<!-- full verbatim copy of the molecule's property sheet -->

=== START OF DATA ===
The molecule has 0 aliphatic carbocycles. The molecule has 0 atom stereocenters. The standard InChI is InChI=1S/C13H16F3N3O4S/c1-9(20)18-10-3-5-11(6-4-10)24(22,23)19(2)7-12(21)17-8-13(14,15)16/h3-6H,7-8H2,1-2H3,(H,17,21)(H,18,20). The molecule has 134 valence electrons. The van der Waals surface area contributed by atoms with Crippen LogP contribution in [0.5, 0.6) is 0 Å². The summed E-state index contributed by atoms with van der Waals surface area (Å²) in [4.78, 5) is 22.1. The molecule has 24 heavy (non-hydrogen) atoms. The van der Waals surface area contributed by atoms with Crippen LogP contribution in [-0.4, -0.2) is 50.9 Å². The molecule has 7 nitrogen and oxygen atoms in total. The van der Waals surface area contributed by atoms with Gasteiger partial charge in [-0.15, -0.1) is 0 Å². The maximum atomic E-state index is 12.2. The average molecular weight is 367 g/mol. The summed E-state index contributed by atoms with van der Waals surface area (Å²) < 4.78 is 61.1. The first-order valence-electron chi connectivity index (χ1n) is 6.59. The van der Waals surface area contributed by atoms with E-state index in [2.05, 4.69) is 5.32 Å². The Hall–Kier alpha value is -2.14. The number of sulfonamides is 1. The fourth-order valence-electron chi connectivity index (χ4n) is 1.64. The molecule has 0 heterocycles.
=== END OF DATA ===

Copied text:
The molecule has 0 aliphatic carbocycles. The molecule has 0 atom stereocenters. The standard InChI is InChI=1S/C13H16F3N3O4S/c1-9(20)18-10-3-5-11(6-4-10)24(22,23)19(2)7-12(21)17-8-13(14,15)16/h3-6H,7-8H2,1-2H3,(H,17,21)(H,18,20). The molecule has 134 valence electrons. The van der Waals surface area contributed by atoms with Crippen LogP contribution in [0.5, 0.6) is 0 Å². The summed E-state index contributed by atoms with van der Waals surface area (Å²) in [4.78, 5) is 22.1. The molecule has 24 heavy (non-hydrogen) atoms. The van der Waals surface area contributed by atoms with Crippen LogP contribution in [-0.4, -0.2) is 50.9 Å². The molecule has 7 nitrogen and oxygen atoms in total. The van der Waals surface area contributed by atoms with Gasteiger partial charge in [-0.15, -0.1) is 0 Å². The maximum atomic E-state index is 12.2. The average molecular weight is 367 g/mol. The summed E-state index contributed by atoms with van der Waals surface area (Å²) < 4.78 is 61.1. The first-order valence-electron chi connectivity index (χ1n) is 6.59. The van der Waals surface area contributed by atoms with E-state index in [2.05, 4.69) is 5.32 Å². The Hall–Kier alpha value is -2.14. The number of sulfonamides is 1. The fourth-order valence-electron chi connectivity index (χ4n) is 1.64. The molecule has 0 heterocycles.